But specifically for "Arcane" magic here's what I have:

"Magic on the world of Orea is a form of all pervading energy that is able to be harnessed and controlled to various effect in any number of ways. The sources of magic on Orea are classified by the sages of Flin into: Arcane -the magic of wizards gained through study, practice and research, Divine -the magic of priests and paladins gained through meditation, prayer and the divine favor of their respective deity, and Natural (also called "Primal") -the magic of the druids and other classes and creatures (like shamans, the Sorarynae, and the natural abilities of the zepharim) gained through ancient teaching/practices, innate ability and/or communion with the ambient energies of the cosmos."

and...

"[SIZE=+1]Arcane Magic[/SIZE], also call Arcanum, is the magic of study. The magic of wizards and sorcerers. The energy of Arcane magic flows through the whole of the realm, like air. It is self-perpetuating and replenishing, the energy is "built in" to the world of Orea itself. These energies are capable of being harnessed through spells and rituals."

To illustrate the distinction, this excerpt from the section on Natural Magic.

"[SIZE=+1]Natural (or Cosmic or Universal or Primal) Magic[/SIZE] is the primordial power of the world of Orea itself. The residual energies of the entities Ahl and Zho (who created the world and heavens and then departed them and their creations (dragons and titans). If arcane magic is an energy that flows throughout Orea like air, and divine magic is bits of essence of the gods, then Natural or Cosmic magic is more like a radiation that emanates from, with and through everything, everyone, everywhere. "

--Steel Dragons
 

Umbran

Mod Squad
Staff member
the game's arcane magic is a (very, very) loose interpretation and amalgam of the magical traditions of late Middle-Ages and Renaissance Europe, and a lot of fantasy.

Very broadly, there's magical energy loose in the universe that can be tapped and channled, if you have the right words, symbols, formulae, and state of mind.
 

Dausuul

Legend
Maybe a silly question but what the heck is arcane magic?
Other types of magic/powers/whatever make sense --
divine/primal magic can be explained by gods and spirits...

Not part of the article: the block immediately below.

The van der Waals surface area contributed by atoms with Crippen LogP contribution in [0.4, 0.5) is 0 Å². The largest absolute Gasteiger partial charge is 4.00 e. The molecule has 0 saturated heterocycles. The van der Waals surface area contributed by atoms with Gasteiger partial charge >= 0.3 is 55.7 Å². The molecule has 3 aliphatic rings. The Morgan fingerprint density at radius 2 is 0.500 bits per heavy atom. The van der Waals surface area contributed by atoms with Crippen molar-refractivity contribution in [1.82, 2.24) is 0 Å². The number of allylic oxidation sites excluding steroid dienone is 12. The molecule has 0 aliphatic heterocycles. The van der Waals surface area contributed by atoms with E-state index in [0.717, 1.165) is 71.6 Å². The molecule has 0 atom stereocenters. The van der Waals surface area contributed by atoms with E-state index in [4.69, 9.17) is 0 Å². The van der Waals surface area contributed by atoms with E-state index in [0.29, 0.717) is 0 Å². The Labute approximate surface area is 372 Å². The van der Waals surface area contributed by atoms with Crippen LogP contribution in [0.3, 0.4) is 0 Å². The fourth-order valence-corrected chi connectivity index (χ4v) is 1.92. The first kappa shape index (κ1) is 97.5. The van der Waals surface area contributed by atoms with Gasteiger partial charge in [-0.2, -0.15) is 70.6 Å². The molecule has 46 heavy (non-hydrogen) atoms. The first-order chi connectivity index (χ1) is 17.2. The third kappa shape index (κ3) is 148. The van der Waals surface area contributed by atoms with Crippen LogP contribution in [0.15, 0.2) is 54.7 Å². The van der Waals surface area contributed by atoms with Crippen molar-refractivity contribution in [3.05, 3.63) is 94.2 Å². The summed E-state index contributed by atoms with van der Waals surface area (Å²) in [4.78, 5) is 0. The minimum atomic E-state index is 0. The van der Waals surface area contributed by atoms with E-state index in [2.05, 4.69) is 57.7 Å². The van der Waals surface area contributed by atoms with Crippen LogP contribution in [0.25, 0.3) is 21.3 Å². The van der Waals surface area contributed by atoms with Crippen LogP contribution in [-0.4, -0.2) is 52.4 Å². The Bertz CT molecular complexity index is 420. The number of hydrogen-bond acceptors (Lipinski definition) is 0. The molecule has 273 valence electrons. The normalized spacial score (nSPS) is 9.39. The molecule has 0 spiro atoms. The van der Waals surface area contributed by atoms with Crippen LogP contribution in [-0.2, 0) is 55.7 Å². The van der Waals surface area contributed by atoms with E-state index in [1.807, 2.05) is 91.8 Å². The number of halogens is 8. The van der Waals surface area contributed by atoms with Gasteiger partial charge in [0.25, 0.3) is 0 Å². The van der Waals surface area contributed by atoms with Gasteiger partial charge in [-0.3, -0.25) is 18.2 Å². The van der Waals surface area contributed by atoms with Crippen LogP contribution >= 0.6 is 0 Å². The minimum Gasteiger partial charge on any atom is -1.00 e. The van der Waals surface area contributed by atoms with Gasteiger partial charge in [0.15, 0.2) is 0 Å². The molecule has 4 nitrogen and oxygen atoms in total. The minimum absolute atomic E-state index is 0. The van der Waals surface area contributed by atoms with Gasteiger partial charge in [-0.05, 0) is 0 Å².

psionics can be explained by latent powers of the brain...

So what is arcane magic then? How to make sense out of a spell? Or do I just have too much free time?...

For me, the answer varies depending on the campaign I'm running.

Typically, I view arcane magic in one of two ways. One, which might be called "wizard magic," is that it's a kind of science. The arcanist has learned through painstaking study to use spoken words, written symbols, gestures, and material components to shape the universe. This is probably closest to the traditional D&D view.

The other view, "warlock magic," is that arcanists gain their powers from extraplanar beings such as demons and primordials. Using some combination of bribery (offering sacrifices or services in the material plane) and extortion (using a being's true name or other secrets to threaten it), the arcanist induces these beings to provide him or her with mystical abilities.
 

Flobby

Explorer
Words have power. So do symbols. You invoke the right words, you can make people feel like they've been slapped in the face. Yell fire in a crowded theater, you can kill a few people. You paint the right symbols on the ground, you can bring lines of cars to a screeching halt.

In a word where some sort of hermetic-style magic works, this is not merely something that affect people; these things affect the world. Name fire properly and you can summon it. Draw the right symbol on the ground, and you can bring everything to a forcible halt.

Authentic Thaumaturgy: The Laws of Magic is a chapter from Authentic Thaumaturgy, an RPG supplement by Isaac Bonewits, including the rules for "real" magic. Bonewits really believes it; you don't have to, but it is a view as to how real people believe magic works, filtered for reading by roleplayers.

I get that words do have power --- but invoking fire by naming it never made sense to me... With so many languages in the world what does it mean for something to have "true name"?

[MENTION=19675]Dannyalcatraz[/MENTION]
That kind of makes sense... that arcane magic is playing with the power of the gods/nature directly instead of being "granted" the power through worship or pact or whatever. But isn't doesn't a god have power because, well, they are a god? What is the "power of the gods"? If you are manipulating things mentally, doesn't that sound like psionics?
 

Flobby

Explorer
[MENTION=58197]Dausuul[/MENTION]
now warlock magic makes sense, its a lot divine magic but what are "magical words, components etc.?"
 

Flobby

Explorer
Some people go with the "arcane magic as science" view. It never made much sense to me, but I guess the reasoning was that magic and science become indistinguishable after a certain point.

I ascribe to the view that arcane magic users are actually tearing away sections of reality every time they cast. See, the foundation upon which reality rests isn't as solid as most people would hope. It is held in balance by elemental forces, ancient laws, and the ignorance of the common man. Far realms beyond the ken of understanding (non)exist outside the laws of time and causality. In those (non)places, the thoughts, will and convictions of a being manifest power. Arcane casters punch a hole in reality, and through that hole are able to manifest their will. In this way, the ravaged physical laws around them are forced into subservience.
This is not without its own costs. Excessive use of magic has caused irreparable damage to the planes. In several instances, the very integrity of reality itself has been jeopardized.